The cocaine-like addiction that comes with EV torque is not, however, a good idea if you are interested in getting anywhere far away. The Focus Electric still suffers from the two biggest drawbacks to electric vehicles: range and charging time. During our week with the Ford, a fully charged battery peaked at 80 to 82 miles. Ford claims charge times on a 120-volt outlet to be in the neighborhood of 20 hours. We worked the battery down to about 25 percent and were given a charge time of just over 15 hours, so it was pretty much in line with manufacturer claims. Had we had access to a 240v “fast charger,” we’d have been able to charge from empty to 100 percent in about 4 hours.
80 miles doesn’t sound like a lot, but the suite of telemetry tools in the Focus allowed us to successfully extend beyond that. The instrument cluster features a centrally mounted speedometer, which is flanked by a pair of color displays (just like on other Ford products). The screen on the right, controlled by the right D-pad on the wheel, covers climate, navigation, and entertainment. It also has an efficiency display that, like in the Fusion Hybrid, presents a graphical representation of how efficiently we were driving, replacing the Fusion’s flowers with butterflies (here’s hoping the C-Max Hybrid uses rainbows).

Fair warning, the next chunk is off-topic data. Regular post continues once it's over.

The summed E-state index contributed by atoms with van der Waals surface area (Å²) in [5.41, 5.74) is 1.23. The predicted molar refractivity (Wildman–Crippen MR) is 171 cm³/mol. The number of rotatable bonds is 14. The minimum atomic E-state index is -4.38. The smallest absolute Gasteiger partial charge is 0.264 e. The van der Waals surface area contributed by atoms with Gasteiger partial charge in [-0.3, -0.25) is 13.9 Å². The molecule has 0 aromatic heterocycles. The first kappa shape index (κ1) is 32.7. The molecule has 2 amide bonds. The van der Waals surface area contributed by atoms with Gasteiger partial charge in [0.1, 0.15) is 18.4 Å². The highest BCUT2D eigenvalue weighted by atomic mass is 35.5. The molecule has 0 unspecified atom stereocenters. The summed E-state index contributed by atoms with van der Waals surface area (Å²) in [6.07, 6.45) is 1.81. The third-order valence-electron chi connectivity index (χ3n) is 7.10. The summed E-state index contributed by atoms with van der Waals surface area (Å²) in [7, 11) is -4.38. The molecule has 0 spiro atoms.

The left screen is the one that delivers the most relevant information. When we started the Focus, we were presented with a Budget Number that correlated with the current charge level. If we started with 80 miles of battery, we were given a budget of 80 miles. If we started with 50 miles, our budget was 50 miles.
As miles accrued, the Budget Number dropped in real-time with the actual number of miles we covered. The Battery Number displayed the current charge level of the battery. Between these two graphics was a plus-minus number, showing how far above or below budget we were. It’s this number that is used to measure how successfully we were driving (it also directly correlated to how many butterflies we could “grow” on the right display, one butterfly per mile above budget).
This is exactly the sort of metric that sets the Focus Electric apart. It turns the entire driving experience into a game. We were just as frustrated to return home with a minus number as we would be on a particularly tough level of Angry Birds. Only instead of getting mad at the birds, we got mad at the butterflies. Screw you, butterflies.
There were a number of other metrics available, including one that showed our throttle inputs on a simple graph, allowing us to fine tune how we handled the skinny pedal in order to improve range. We also took advantage of a graph that showed the power draw of various vehicle systems. One level was dedicated to the climate controls (HVAC, heated seats, defrosters), and another dedicated to other systems (headlights, taillights, entertainment). These graphs really allow the driver to maximize the amount of energy available in the battery by tweaking the driving style for improved efficiency. It seems knowledge is literally power, in this car.